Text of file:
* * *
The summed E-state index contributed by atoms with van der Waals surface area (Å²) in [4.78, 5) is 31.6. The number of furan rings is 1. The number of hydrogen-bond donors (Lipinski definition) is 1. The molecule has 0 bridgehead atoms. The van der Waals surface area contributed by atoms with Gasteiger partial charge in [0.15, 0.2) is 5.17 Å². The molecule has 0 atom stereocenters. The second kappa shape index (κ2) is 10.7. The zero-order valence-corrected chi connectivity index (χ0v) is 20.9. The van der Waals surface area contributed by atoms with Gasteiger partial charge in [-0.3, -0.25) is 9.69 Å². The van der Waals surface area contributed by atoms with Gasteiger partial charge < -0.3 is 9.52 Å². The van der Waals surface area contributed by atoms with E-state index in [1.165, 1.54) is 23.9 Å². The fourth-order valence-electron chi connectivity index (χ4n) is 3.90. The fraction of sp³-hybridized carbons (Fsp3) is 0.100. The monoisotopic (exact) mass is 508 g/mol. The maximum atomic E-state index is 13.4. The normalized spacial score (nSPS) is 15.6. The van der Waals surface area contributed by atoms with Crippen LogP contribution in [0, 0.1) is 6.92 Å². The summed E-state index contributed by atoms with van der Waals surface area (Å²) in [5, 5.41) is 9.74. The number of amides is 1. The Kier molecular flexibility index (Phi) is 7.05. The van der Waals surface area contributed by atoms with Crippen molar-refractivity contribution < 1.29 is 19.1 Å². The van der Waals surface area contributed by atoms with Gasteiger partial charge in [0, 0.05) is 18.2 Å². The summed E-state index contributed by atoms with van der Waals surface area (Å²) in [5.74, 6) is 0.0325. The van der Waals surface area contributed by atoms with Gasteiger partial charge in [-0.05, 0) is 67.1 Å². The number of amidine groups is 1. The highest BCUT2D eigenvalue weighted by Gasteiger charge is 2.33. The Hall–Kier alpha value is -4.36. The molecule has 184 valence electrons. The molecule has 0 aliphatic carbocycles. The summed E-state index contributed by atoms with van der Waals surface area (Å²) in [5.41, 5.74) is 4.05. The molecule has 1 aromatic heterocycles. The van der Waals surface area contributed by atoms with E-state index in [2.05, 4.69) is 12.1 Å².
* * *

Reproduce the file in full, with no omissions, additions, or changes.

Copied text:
The summed E-state index contributed by atoms with van der Waals surface area (Å²) in [4.78, 5) is 31.6. The number of furan rings is 1. The number of hydrogen-bond donors (Lipinski definition) is 1. The molecule has 0 bridgehead atoms. The van der Waals surface area contributed by atoms with Gasteiger partial charge in [0.15, 0.2) is 5.17 Å². The molecule has 0 atom stereocenters. The second kappa shape index (κ2) is 10.7. The zero-order valence-corrected chi connectivity index (χ0v) is 20.9. The van der Waals surface area contributed by atoms with Gasteiger partial charge in [-0.3, -0.25) is 9.69 Å². The van der Waals surface area contributed by atoms with Gasteiger partial charge < -0.3 is 9.52 Å². The van der Waals surface area contributed by atoms with E-state index in [1.165, 1.54) is 23.9 Å². The fourth-order valence-electron chi connectivity index (χ4n) is 3.90. The fraction of sp³-hybridized carbons (Fsp3) is 0.100. The monoisotopic (exact) mass is 508 g/mol. The maximum atomic E-state index is 13.4. The normalized spacial score (nSPS) is 15.6. The van der Waals surface area contributed by atoms with Crippen LogP contribution in [0, 0.1) is 6.92 Å². The summed E-state index contributed by atoms with van der Waals surface area (Å²) in [5, 5.41) is 9.74. The number of amides is 1. The Kier molecular flexibility index (Phi) is 7.05. The van der Waals surface area contributed by atoms with Crippen molar-refractivity contribution < 1.29 is 19.1 Å². The van der Waals surface area contributed by atoms with Gasteiger partial charge in [0, 0.05) is 18.2 Å². The summed E-state index contributed by atoms with van der Waals surface area (Å²) in [5.74, 6) is 0.0325. The van der Waals surface area contributed by atoms with Gasteiger partial charge in [-0.05, 0) is 67.1 Å². The number of amidine groups is 1. The highest BCUT2D eigenvalue weighted by Gasteiger charge is 2.33. The Hall–Kier alpha value is -4.36. The molecule has 184 valence electrons. The molecule has 0 aliphatic carbocycles. The summed E-state index contributed by atoms with van der Waals surface area (Å²) in [5.41, 5.74) is 4.05. The molecule has 1 aromatic heterocycles. The van der Waals surface area contributed by atoms with E-state index in [2.05, 4.69) is 12.1 Å².